As grain bins fill and harvest comes to an end, farmers’ thoughts should shift to assessing field fertility needs. Outside of nitrogen, phosphorus (P) and potassium (k) are two of the most important nutrients in crop fertility. P and K are often applied in the fall after other operations are complete and when weather and soil conditions make compaction less of a concern. When assessing K and P needs, growers should consider soil sampling to determine nutrient loss through crop removal, better manage input needs and maximize net returns.
Regular soil testing is the foundation of sound P and K fertility. Compared to the cost of fertilizers, soil testing is inexpensive and offers a good return on investment. To provide the best diagnostic information, soil samples should be collected from a given field every two to four years.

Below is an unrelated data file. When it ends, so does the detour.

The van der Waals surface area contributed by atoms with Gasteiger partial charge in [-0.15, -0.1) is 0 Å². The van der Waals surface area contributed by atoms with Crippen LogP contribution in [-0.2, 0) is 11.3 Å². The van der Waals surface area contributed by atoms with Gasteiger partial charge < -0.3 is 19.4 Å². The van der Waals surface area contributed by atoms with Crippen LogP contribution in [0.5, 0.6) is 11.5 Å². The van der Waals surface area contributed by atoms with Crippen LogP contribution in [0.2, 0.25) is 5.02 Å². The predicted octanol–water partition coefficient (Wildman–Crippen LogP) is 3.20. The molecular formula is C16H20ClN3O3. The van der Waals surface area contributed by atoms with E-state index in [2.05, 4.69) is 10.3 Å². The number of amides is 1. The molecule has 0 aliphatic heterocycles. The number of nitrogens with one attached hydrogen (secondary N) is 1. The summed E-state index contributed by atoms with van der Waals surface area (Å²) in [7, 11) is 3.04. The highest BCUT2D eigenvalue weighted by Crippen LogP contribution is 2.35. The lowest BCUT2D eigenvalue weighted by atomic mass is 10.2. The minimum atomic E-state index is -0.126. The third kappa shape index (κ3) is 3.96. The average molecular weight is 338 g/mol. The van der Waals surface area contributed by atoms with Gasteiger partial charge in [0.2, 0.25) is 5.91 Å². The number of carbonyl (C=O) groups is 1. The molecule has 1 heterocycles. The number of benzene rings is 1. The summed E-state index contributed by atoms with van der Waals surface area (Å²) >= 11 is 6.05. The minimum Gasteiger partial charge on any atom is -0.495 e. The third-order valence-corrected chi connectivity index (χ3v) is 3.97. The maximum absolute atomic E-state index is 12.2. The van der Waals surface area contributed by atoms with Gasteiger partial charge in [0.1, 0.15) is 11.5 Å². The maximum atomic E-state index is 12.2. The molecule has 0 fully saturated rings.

“When assessing crop removal, the things I consider are how was the crop in this particular field and how much potassium and phosphorus did we lose,” said Josh Shofner, Pioneer Field Agronomist. “We always want to be putting back into the soil what we took out throughout the growing season and harvest. This sets us up for the next growing season.”
Fertility programs that focus on crop removal are not necessarily intended to maximize economic returns in any given year. Rather, they are designed to provide flexibility and consistent economic returns over the long-term by removing P and K as yield-liming factors. Applying fertilizer while accounting for crop removal will generally maximize yield by reducing yield loss due to insufficient fertility.